— Arsen Avakian, CEO and Founder, Cooler Screens
“We start off with the physical store being the core asset for grocery. Every iteration on top of that is going to be about how do I take that shopping experience further. The digital channels are the key next step because we can take everything we have in the store already and enable a better experience with digital. How do we enable the consumer to identify the products they want before they get into the store? How do we make sure they go to the right place that has the products they want? How do we make the advertising experience better to reach consumers more effectively? I think digital is about the next layer within the store experience, and that is enabling a great degree of innovation within this space.”
— Ethan Chernofsky, SVP of Marketing, Placer.ai
“In the current economic climate, any investment in technology solutions will be under extreme scrutiny and must deliver in spades to stand a chance of being commissioned. One of the major questions our retail clients are asking is ‘how do we do more with less?’ Through the introduction of technology to ease workloads, store associates can dedicate their limited time to more valuable and fulfilling activities like clienteling and better customer service. Countless companies are struggling to both bolster and maintain their workforce, so moves that simplify processes and meet staff needs are critical.”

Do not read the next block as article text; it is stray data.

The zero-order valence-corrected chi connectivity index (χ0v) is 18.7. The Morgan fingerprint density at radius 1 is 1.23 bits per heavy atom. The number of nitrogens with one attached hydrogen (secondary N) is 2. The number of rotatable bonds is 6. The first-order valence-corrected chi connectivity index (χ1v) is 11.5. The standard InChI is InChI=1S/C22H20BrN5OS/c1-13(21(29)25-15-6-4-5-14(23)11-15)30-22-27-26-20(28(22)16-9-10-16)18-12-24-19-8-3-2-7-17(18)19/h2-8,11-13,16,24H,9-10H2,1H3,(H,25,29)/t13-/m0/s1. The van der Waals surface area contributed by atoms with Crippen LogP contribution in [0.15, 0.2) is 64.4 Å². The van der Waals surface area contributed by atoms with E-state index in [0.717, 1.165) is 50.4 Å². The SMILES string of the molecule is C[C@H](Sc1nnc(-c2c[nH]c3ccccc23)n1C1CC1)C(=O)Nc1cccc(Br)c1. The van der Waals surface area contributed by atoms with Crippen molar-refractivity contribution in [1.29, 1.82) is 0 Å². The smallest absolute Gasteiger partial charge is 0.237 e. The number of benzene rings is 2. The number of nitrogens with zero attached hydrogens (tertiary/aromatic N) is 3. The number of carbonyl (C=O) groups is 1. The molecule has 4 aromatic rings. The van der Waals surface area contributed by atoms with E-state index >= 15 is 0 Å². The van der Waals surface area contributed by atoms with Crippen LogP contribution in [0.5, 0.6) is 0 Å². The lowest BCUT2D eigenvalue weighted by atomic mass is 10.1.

—Jessica Grisolia, Senior Industry Solution Manager at Scandit
“There was a tremendous spend during COVID, where grocers like all other retailers, overspent. I would look at it more of an adjustment as opposed to a down trend. I see increases in digital spending in a big way. Grocers are really trying to get their online business to be complimentary to their in-store business. There is a big surge of spending where grocers are focused on online, trying to make reflective of the service and quality in the store.”
— Tim Kane, Retail Industry Principal, Zebra Technologies
“Over the past six months with inflation and an impending recession, consumer behavior has changed. They're making fewer trips and reducing basket size — and more of that is expected in 2023, which is probably why there is a spending hold. The reason digital important is because what happened during COVID — increased buy online, pickup in store and curbside pickup. I think that's where the investment needs to happen. Grocers have always lagged implementing digital and they have realized that digital investment is needed — getting up to speed with other industries like apparel or fashion.”
— Prithvik Kankappa, COO, Impact Analytics